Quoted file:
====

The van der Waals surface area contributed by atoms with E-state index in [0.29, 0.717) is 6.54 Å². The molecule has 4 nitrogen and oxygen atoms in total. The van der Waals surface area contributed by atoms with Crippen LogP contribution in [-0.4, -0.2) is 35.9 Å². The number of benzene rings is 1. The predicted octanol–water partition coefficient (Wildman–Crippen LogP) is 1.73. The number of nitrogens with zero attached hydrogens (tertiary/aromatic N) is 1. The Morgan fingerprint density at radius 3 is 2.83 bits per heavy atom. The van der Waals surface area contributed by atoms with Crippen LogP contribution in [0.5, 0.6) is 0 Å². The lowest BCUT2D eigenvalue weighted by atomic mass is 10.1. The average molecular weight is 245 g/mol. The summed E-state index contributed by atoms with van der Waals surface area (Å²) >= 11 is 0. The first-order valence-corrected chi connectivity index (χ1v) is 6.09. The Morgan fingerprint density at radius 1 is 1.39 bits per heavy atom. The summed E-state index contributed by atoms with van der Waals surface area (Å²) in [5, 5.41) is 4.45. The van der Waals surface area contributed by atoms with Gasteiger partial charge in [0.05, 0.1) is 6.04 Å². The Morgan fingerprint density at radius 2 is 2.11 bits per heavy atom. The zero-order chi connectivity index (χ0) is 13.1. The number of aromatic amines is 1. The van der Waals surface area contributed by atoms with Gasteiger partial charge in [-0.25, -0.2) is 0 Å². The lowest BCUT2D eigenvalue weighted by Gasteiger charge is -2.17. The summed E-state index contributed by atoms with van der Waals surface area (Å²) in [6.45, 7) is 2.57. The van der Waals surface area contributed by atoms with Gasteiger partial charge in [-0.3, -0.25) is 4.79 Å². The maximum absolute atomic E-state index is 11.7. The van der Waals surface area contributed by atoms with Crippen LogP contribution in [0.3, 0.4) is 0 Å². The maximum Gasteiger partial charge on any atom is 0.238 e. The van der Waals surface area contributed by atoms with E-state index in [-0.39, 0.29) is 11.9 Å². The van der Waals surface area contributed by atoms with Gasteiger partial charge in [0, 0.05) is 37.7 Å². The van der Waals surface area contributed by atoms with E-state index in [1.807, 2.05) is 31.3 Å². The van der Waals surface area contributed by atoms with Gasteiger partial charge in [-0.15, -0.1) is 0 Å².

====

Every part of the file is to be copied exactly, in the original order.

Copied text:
The van der Waals surface area contributed by atoms with E-state index in [0.29, 0.717) is 6.54 Å². The molecule has 4 nitrogen and oxygen atoms in total. The van der Waals surface area contributed by atoms with Crippen LogP contribution in [-0.4, -0.2) is 35.9 Å². The number of benzene rings is 1. The predicted octanol–water partition coefficient (Wildman–Crippen LogP) is 1.73. The number of nitrogens with zero attached hydrogens (tertiary/aromatic N) is 1. The Morgan fingerprint density at radius 3 is 2.83 bits per heavy atom. The van der Waals surface area contributed by atoms with Crippen LogP contribution in [0.5, 0.6) is 0 Å². The lowest BCUT2D eigenvalue weighted by atomic mass is 10.1. The average molecular weight is 245 g/mol. The summed E-state index contributed by atoms with van der Waals surface area (Å²) >= 11 is 0. The first-order valence-corrected chi connectivity index (χ1v) is 6.09. The Morgan fingerprint density at radius 1 is 1.39 bits per heavy atom. The summed E-state index contributed by atoms with van der Waals surface area (Å²) in [5, 5.41) is 4.45. The van der Waals surface area contributed by atoms with Gasteiger partial charge in [0.05, 0.1) is 6.04 Å². The Morgan fingerprint density at radius 2 is 2.11 bits per heavy atom. The zero-order chi connectivity index (χ0) is 13.1. The number of aromatic amines is 1. The van der Waals surface area contributed by atoms with Gasteiger partial charge in [-0.25, -0.2) is 0 Å². The lowest BCUT2D eigenvalue weighted by Gasteiger charge is -2.17. The summed E-state index contributed by atoms with van der Waals surface area (Å²) in [6.45, 7) is 2.57. The van der Waals surface area contributed by atoms with Gasteiger partial charge in [-0.3, -0.25) is 4.79 Å². The maximum absolute atomic E-state index is 11.7. The van der Waals surface area contributed by atoms with Crippen LogP contribution in [0.3, 0.4) is 0 Å². The maximum Gasteiger partial charge on any atom is 0.238 e. The van der Waals surface area contributed by atoms with E-state index in [-0.39, 0.29) is 11.9 Å². The van der Waals surface area contributed by atoms with Gasteiger partial charge in [0, 0.05) is 37.7 Å². The van der Waals surface area contributed by atoms with E-state index in [1.807, 2.05) is 31.3 Å². The van der Waals surface area contributed by atoms with Gasteiger partial charge in [-0.15, -0.1) is 0 Å².